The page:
He marched them up to the top of the hill
And he marched them down again
It should have been an easy day, and it was really, but for a couple of brutal climbs at the end. One was justified; the other, not. I have mentioned before how the GR will do any thing to get you off the road, even to the extent of taking you around three sides of a rectangular field if the fourth side is along the road.
One of the loops off the road today entailed a rugged climb, over dirt and slippery rocks, a switchback, each section hopefully the last, but no, still on and up, the top at last, and then down again, all to avoid a short section of the highway.
It was a little confusing leaving town this morning, since the sign was pointing one way but I knew I had to go in the other. The first person I asked for help gave me Manuel's response. "I know nothing," he said. The second person pointed me in absolutely the wrong direction. "It's down there," he said. A little later on, but still in the suburbs, after I had been misdirected by a GR sign sending me to the left, the third person said, "She went that way," and pointed down the street. So I knew that Monique, a French pilgrim I had met several gites ago, had also been misled by the sign. "You cross over a field and go over a footbridge," he said. The fourth person said I couldn't cross the field because there were savage dogs in it.
I knew I had somehow missed the path, so I followed the highway which was heading in the same direction. Eventually, I rejoined the GR which passed through several villages along the river. Then it crossed the road and took off up the hill, up and down, up and down, eventually to arrive at Arrout.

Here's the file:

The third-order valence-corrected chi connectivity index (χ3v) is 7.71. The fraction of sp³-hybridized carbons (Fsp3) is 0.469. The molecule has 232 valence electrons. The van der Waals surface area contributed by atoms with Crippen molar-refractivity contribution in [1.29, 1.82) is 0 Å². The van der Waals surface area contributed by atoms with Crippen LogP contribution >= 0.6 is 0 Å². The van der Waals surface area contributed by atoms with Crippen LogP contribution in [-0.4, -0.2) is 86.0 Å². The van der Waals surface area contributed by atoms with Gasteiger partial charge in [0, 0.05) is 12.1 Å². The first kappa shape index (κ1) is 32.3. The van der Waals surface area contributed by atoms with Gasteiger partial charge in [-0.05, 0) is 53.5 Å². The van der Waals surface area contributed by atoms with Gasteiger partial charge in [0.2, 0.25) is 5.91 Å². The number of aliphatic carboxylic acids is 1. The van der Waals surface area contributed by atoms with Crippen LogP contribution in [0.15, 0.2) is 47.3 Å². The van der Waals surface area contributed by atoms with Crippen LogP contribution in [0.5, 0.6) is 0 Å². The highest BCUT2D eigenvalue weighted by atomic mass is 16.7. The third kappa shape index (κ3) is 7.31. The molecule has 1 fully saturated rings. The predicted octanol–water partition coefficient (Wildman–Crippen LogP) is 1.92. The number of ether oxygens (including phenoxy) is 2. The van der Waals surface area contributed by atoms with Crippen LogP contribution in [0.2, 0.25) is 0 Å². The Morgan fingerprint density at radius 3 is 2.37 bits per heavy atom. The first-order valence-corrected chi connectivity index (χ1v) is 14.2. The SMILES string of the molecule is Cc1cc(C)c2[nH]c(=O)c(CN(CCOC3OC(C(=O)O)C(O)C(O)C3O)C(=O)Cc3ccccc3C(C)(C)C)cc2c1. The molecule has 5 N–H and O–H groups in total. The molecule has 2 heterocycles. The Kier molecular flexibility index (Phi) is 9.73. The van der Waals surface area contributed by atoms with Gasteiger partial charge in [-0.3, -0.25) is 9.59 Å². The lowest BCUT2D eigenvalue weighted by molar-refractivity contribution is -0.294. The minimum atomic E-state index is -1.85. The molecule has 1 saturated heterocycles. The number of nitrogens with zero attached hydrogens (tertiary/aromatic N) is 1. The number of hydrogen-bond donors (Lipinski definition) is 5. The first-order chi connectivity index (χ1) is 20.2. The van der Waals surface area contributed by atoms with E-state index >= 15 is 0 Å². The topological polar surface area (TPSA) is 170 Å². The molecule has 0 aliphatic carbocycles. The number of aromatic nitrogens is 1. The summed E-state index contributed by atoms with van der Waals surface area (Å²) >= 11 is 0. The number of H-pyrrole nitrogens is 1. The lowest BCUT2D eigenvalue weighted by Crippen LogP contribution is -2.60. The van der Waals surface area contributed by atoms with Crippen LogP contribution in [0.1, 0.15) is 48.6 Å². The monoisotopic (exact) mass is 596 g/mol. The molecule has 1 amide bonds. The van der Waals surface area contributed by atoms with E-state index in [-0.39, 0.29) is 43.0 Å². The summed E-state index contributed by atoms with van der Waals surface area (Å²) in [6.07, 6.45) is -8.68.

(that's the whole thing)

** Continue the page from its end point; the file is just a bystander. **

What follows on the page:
I passed a very convincing artificial hedge. It was so well groomed and had me fooled for a moment. Strips of green plastic, looking for all the world like leaves, were woven into a wire mesh fence. No watering, no trimming. Very effective! And then I saw a little fox terrier carrying a tennis ball. He would stop, put it down, but never leave it behind. His master explained that he always took it with him when he went for a walk.
It was fortunate that the gite where I had intended to stay was closed. Instead, I stopped a few kilometres earlier at a Centre de Vacances, la Maraude, at Arrout. The last institution of this kind where I stayed was drab and depressing, but this was just the opposite. It was a huge converted farm house. I had a room to myself, in what was once the hayloft, and the food, mostly from their garden, was excellent. All for 26 €.
It was a colony, offering, as their card puts it, "des sejours, nature, pour les enfants". But it was also an Esperanto study centre, offering courses and conferences in the language.Now I, in my ignorance, had thought that Esperanto had died a natural death, especially with the rise of English as an international language, but no, it is alive and well, if not exactly kicking. Apparently, it was taught in schools in France during the wars, but not since.
They all spoke the language fluently, and spoke of it with great enthusiasm.